• Wastewater Can Help Tackle Water Shortages

    Europe has experienced severe heat and drought over the last few summers, and 2023 has been no different. Vast swathes of Central and Southern Europe are simply too dry from a lack of rainfall. Water shortages are causing tensions in some countries. But, for now, there’s enough water to go around. Using the precious resource more efficiently is key.

  • Scientists Are Helping Cities Adapt to Extreme Heat

    Extreme heat is dangerous and is one of the leading causes of weather-related deaths, and in a warming world, extreme heat is becoming the norm, not the exception. Scientists are working to mitigate the effects of extreme heat by developing strategies to build heat resilience which would allow communities to adapt to and thrive in a warming climate.

  • Malicious AI Arrives on the Dark Web

    Nefarious non-state actors are already harnessing AI to scale up their malicious activities. Just as legitimate users have moved on from exploring ChatGPT to building similar tools, the same has happened in the shadowy world of cybercrime.

  • AI Cyber Challenge Aims to Secure Nation’s Most Critical Software

    In an increasingly interconnected world, software undergirds everything from financial systems to public utilities. As software enables modern life and drives productivity, it also creates an expanding attack surface for malicious actors. This surface includes critical infrastructure, which is especially vulnerable to cyberattacks given the lack of tools capable of securing systems at scale. New competition challenges the nation’s top AI and cybersecurity talent to automatically find and fix software vulnerabilities, defend critical infrastructure from cyberattacks.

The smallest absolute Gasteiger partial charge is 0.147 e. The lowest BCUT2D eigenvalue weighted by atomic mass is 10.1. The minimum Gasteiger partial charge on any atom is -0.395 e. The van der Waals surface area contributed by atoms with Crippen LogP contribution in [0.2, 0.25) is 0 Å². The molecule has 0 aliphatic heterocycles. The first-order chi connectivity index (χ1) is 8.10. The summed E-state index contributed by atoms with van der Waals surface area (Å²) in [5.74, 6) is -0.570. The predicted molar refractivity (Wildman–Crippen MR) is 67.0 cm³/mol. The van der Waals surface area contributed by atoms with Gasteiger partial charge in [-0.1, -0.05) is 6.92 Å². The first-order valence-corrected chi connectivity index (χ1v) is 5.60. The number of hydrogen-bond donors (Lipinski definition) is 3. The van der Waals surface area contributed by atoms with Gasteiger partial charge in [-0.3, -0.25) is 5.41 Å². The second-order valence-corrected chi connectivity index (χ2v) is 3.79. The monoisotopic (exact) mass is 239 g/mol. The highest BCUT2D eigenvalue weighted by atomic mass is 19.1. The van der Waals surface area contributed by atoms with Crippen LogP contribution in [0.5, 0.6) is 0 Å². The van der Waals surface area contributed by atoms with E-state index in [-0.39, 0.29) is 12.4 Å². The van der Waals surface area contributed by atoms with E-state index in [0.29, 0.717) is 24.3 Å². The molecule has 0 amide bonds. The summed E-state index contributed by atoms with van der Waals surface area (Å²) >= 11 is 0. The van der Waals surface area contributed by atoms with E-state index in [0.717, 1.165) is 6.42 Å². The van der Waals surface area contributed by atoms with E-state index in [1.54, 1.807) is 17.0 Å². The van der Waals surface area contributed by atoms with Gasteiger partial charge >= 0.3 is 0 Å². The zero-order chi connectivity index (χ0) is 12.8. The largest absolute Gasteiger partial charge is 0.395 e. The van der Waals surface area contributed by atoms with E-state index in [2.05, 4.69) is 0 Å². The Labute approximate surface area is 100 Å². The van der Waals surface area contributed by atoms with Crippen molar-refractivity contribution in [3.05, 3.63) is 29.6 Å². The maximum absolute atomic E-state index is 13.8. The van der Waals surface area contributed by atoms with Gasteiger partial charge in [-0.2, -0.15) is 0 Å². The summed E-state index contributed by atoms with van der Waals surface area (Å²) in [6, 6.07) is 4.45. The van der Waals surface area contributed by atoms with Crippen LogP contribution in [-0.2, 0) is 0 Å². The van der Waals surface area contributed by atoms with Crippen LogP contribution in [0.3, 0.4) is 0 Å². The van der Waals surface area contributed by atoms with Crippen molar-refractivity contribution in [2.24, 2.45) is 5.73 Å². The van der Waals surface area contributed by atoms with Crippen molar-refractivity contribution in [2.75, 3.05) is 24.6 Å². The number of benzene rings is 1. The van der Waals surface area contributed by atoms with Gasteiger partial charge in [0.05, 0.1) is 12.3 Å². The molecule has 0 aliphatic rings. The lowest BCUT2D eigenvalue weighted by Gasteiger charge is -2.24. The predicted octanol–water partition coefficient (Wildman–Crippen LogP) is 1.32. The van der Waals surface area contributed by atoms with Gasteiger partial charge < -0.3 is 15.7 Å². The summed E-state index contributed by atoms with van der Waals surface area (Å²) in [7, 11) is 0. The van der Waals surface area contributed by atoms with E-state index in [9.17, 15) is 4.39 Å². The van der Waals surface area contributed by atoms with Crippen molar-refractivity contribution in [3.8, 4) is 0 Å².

• AI-Controlled Weapons Should Be Banned from the Battlefield: Experts

    AI expert says autonomous systems being used in the current Ukraine conflict need to be prohibited in the same way as chemical and biological weapons. “I’m quite hopeful that we will, at some point, decide that autonomous weapons also be added to the lists of terrible ways to fight war like chemical weapons, like biological weapons. What worries me is that in most cases, we’ve only regulated various technologies for fighting after we’ve seen the horrors of them being misused in battle,” he says.

  • New Tidal Energy Project for Carbon Emission Reduction and Energy Security

    New £7 million project aims to deliver scalable, affordable and sustainable tidal stream energy. Besides boosting energy security, this could help enable tidal stream energy make a meaningful contribution to achieving U.K. Net Zero goals.

  • Geoengineering Sounds Like a Quick Climate Fix, but Without More Research and Guardrails, It’s a Costly Gamble − with Potentially Harmful Results

    The underlying problem has been known for decades: Fossil-fuel vehicles and power plants, deforestation and unsustainable agricultural practices have been putting more carbon dioxide into the atmosphere than the Earth’s systems can naturally remove, and that’s heating up the planet. Geoengineering, theoretically, aims to restore that balance, either by removing excess carbon dioxide from the atmosphere or reflecting solar energy away from Earth. But changing Earth’s complex and interconnected climate system may have unintended consequences.

  • Training Students to Succeed in the “Fourth Industrial Revolution”